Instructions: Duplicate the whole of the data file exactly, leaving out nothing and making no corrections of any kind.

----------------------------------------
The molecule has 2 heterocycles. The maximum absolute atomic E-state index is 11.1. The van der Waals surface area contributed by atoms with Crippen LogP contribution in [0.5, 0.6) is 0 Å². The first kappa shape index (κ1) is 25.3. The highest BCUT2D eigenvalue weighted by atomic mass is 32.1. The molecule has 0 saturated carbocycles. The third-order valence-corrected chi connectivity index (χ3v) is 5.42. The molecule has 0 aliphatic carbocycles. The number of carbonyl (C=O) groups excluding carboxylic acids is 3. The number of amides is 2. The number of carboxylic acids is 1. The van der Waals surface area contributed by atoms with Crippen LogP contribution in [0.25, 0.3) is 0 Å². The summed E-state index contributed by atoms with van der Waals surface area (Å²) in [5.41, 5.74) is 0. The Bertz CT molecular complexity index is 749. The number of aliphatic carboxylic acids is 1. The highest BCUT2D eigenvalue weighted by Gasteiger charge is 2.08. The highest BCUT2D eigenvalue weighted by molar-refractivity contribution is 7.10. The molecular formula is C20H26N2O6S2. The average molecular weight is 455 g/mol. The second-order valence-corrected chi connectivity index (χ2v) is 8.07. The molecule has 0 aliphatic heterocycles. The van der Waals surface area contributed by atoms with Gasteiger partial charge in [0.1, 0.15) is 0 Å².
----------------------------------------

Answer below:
The molecule has 2 heterocycles. The maximum absolute atomic E-state index is 11.1. The van der Waals surface area contributed by atoms with Crippen LogP contribution in [0.5, 0.6) is 0 Å². The first kappa shape index (κ1) is 25.3. The highest BCUT2D eigenvalue weighted by atomic mass is 32.1. The molecule has 0 saturated carbocycles. The third-order valence-corrected chi connectivity index (χ3v) is 5.42. The molecule has 0 aliphatic carbocycles. The number of carbonyl (C=O) groups excluding carboxylic acids is 3. The number of amides is 2. The number of carboxylic acids is 1. The van der Waals surface area contributed by atoms with Crippen LogP contribution in [0.25, 0.3) is 0 Å². The summed E-state index contributed by atoms with van der Waals surface area (Å²) in [5.41, 5.74) is 0. The Bertz CT molecular complexity index is 749. The number of aliphatic carboxylic acids is 1. The highest BCUT2D eigenvalue weighted by Gasteiger charge is 2.08. The highest BCUT2D eigenvalue weighted by molar-refractivity contribution is 7.10. The molecular formula is C20H26N2O6S2. The average molecular weight is 455 g/mol. The second-order valence-corrected chi connectivity index (χ2v) is 8.07. The molecule has 0 aliphatic heterocycles. The van der Waals surface area contributed by atoms with Gasteiger partial charge in [0.1, 0.15) is 0 Å².